Yesterday started much as planned with an early workday. I was having some minor work done in my apartment first thing in the morning so I threw my third generation iPad in my bag and headed to the coffee shop to get some work done. As good as my intentions were, the sudden death of my iPad put a stop to doing anything productive.
"No matter how much hardware you stuff into a device at less cost than your competitor, if your ecosystem is inferior, and your apps just aren't as good, then it doesnt matter what you put in that pile of silicon, plastic and metal." — Jason Perlow
Talk about irony, on the day my tongue-in-cheek column was published in which I explained why the recent iPad refresh didn't make me enjoy my iPad any less, it let me down. While thousands were reading my explanation that my now 'old' iPad still "had my back", said iPad was refusing to run for the first time.
The iPad would start and then reboot with a gray screen every few minutes. It wouldn't run long enough for me to trouble-shoot the issue, or restore it from scratch. It would start and crash every few minutes. Start, crash, reboot, repeat. It was as dead as an iPad could be.
When the workmen finished in my apartment I left the coffee shop and headed back home. I was thoroughly dejected that my iPad, only a few months old, was a paperweight.
I went online and made an appointment at the Genius Bar in my local Apple store, not knowing what to expect. I don't have a lot of experience with Apple tech support (thankfully), and past experience with other vendors didn't have me feeling too positive about things.
While driving to Apple I reflected on the excellent article by my friend and colleague Jason Perlow. His reasoned explanation that the value of the new iPad mini is more than just the worth of the hardware struck a chord with me. Jason pointed out that the worth of the new iPad mini, and any Apple product, is more than the sum of its parts. The entire Apple ecosystem plus good hardware together yield a good user experience. That has intangible value that makes customer satisfaction levels consistently high for Apple products.
I admit that as I pulled into the Apple store parking lot I wasn't feeling too positive about the quality of Apple products. It was up to Apple to prove how much value the intangibles (tech support) added to the perceived value of its products.
I was greeted at the door by an Apple employee with an iPad who looked up my appointment and sent me to the Genius Bar. Within a few minutes my Genius arrived and asked me what brought me in for service. I was impressed that the tech then listened carefully to my explanation of the problem. She admitted that this constant rebooting was unusual and when she took the iPad in hand she was immediately confronted with the gray screen and a reboot.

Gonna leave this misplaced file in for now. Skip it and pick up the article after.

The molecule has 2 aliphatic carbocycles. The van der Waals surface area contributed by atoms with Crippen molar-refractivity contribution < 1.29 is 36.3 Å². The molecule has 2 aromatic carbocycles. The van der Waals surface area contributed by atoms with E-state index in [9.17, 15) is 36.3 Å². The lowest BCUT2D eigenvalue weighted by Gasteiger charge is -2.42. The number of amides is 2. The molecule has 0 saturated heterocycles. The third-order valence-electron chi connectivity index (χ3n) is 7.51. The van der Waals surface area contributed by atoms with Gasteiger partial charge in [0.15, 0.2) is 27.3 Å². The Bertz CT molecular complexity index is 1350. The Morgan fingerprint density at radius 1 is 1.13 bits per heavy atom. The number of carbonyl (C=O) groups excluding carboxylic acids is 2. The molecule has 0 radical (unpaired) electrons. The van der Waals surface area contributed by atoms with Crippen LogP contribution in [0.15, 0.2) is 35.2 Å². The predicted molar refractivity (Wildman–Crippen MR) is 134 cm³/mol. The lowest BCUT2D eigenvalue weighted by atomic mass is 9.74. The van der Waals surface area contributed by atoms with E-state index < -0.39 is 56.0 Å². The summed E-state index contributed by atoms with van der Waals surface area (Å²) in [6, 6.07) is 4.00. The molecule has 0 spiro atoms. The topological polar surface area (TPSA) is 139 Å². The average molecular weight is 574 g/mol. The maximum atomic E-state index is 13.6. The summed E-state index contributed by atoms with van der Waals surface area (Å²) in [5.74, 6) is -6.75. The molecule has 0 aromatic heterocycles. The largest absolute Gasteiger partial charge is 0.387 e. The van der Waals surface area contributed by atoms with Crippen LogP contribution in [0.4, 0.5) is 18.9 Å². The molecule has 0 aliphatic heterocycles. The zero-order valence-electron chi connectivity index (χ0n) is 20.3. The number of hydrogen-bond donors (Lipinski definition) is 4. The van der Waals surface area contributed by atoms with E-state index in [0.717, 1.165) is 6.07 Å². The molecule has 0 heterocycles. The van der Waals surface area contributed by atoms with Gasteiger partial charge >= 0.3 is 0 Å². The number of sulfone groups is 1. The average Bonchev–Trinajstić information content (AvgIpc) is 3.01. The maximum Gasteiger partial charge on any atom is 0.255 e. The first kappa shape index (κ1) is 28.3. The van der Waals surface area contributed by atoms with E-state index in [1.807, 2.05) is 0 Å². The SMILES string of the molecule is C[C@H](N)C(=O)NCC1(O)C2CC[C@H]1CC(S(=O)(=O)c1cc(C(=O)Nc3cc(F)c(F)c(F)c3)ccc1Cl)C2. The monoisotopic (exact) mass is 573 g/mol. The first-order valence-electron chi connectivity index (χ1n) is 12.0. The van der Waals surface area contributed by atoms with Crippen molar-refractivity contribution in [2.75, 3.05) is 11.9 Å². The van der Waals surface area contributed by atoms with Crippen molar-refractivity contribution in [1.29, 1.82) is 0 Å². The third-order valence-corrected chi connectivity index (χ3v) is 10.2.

Without missing a beat she told me the problem is definitely hardware so a new iPad was in order. That was it. In less than 5 minutes the Apple tech listened carefully to understand the problem, saw it for herself, and determined a replacement was in order.
The rest of my time at the Genius Bar was just as well spent. The replacement iPad was brand new, a 64GB model with Verizon LTE just like my dead one. The tech booted it up and made sure I was able to set it up with no problems. She pulled the Verizon SIM from the old iPad and popped it into the new one, then made sure it was connecting to the LTE network.
I back up my iPad to iCloud so the tech made sure my contacts and calendar information pushed down to the new iPad. She recommended, and I agreed, that it would be better to install my apps from scratch rather than restore them all from my backup just in case one was corrupt. I intended to do that anyway as I wanted to use the new iPad as an excuse to get rid of the dozens of apps installed on my old iPad that I never use.
Just a few minutes after walking into the Apple store with a dead iPad I walked out with a brand new one at no cost. This was only possible because the tech actually listened to my complaint and acted on that information. There was no scripted session as is so common in tech support scenarios. They listened to what I had to say and acted properly on that information.
My session at the Genius Bar is not uncommon based on conversations I've had with others in similar situations. The purpose of this tech support is to address a customer with a problem that makes them unhappy, in a way that makes them leave the store a happy customer once again.
While Perlow properly addressed the app ecosystem as a big portion of the value of an Apple product, I would add the tech support offered at Apple stores as a valuable part of that system. Apple was able to take a customer in a very negative situation and turn it into a positive experience. That certainly adds to the value of my Apple product.
This is exactly why opening its own retail stores was a great move by Microsoft. Even more so now that it has become a hardware company with the Surface line. Hopefully Microsoft will learn what Apple has learned so well: don't provide tech support for hardware in the cheapest way possible. It is far cheaper in the long run to do whatever it takes to convert an unhappy buyer into a happy one.
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